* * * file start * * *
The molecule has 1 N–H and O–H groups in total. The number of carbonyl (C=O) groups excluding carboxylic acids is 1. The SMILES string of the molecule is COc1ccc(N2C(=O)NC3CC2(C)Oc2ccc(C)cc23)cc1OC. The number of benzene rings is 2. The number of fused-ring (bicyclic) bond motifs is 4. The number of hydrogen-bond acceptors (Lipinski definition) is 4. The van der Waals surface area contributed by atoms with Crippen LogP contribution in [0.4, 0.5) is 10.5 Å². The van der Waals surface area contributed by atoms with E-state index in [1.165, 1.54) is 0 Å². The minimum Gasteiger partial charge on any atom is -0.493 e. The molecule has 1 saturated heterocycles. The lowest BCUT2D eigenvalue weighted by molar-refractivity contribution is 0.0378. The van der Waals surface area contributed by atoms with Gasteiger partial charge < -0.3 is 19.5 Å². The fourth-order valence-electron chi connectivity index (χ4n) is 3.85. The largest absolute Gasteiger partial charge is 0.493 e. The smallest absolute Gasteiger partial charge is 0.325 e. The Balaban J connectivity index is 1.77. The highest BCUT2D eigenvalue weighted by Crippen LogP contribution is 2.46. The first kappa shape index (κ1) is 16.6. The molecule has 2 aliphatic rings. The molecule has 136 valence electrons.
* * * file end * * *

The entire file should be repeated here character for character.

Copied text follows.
The molecule has 1 N–H and O–H groups in total. The number of carbonyl (C=O) groups excluding carboxylic acids is 1. The SMILES string of the molecule is COc1ccc(N2C(=O)NC3CC2(C)Oc2ccc(C)cc23)cc1OC. The number of benzene rings is 2. The number of fused-ring (bicyclic) bond motifs is 4. The number of hydrogen-bond acceptors (Lipinski definition) is 4. The van der Waals surface area contributed by atoms with Crippen LogP contribution in [0.4, 0.5) is 10.5 Å². The van der Waals surface area contributed by atoms with E-state index in [1.165, 1.54) is 0 Å². The minimum Gasteiger partial charge on any atom is -0.493 e. The molecule has 1 saturated heterocycles. The lowest BCUT2D eigenvalue weighted by molar-refractivity contribution is 0.0378. The van der Waals surface area contributed by atoms with Gasteiger partial charge < -0.3 is 19.5 Å². The fourth-order valence-electron chi connectivity index (χ4n) is 3.85. The largest absolute Gasteiger partial charge is 0.493 e. The smallest absolute Gasteiger partial charge is 0.325 e. The Balaban J connectivity index is 1.77. The highest BCUT2D eigenvalue weighted by Crippen LogP contribution is 2.46. The first kappa shape index (κ1) is 16.6. The molecule has 2 aliphatic rings. The molecule has 136 valence electrons.